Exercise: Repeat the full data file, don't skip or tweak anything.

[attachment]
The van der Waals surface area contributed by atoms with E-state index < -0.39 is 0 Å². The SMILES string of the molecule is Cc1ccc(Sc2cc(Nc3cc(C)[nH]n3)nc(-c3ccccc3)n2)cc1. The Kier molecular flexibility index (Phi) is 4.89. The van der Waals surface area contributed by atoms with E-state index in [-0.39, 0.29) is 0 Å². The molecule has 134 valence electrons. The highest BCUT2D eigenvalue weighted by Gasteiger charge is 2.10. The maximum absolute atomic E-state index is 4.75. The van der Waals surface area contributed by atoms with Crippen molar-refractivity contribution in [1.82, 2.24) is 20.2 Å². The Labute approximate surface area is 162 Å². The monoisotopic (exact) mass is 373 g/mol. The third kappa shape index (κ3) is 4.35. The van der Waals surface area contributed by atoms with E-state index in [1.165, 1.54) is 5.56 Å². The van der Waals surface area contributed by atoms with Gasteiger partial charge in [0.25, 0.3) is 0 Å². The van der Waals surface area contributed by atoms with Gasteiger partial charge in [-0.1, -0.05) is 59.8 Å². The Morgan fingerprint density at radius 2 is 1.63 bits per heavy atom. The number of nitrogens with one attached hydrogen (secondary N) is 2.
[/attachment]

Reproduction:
The van der Waals surface area contributed by atoms with E-state index < -0.39 is 0 Å². The SMILES string of the molecule is Cc1ccc(Sc2cc(Nc3cc(C)[nH]n3)nc(-c3ccccc3)n2)cc1. The Kier molecular flexibility index (Phi) is 4.89. The van der Waals surface area contributed by atoms with E-state index in [-0.39, 0.29) is 0 Å². The molecule has 134 valence electrons. The highest BCUT2D eigenvalue weighted by Gasteiger charge is 2.10. The maximum absolute atomic E-state index is 4.75. The van der Waals surface area contributed by atoms with Crippen molar-refractivity contribution in [1.82, 2.24) is 20.2 Å². The Labute approximate surface area is 162 Å². The monoisotopic (exact) mass is 373 g/mol. The third kappa shape index (κ3) is 4.35. The van der Waals surface area contributed by atoms with E-state index in [1.165, 1.54) is 5.56 Å². The van der Waals surface area contributed by atoms with Gasteiger partial charge in [0.25, 0.3) is 0 Å². The van der Waals surface area contributed by atoms with Gasteiger partial charge in [-0.1, -0.05) is 59.8 Å². The Morgan fingerprint density at radius 2 is 1.63 bits per heavy atom. The number of nitrogens with one attached hydrogen (secondary N) is 2.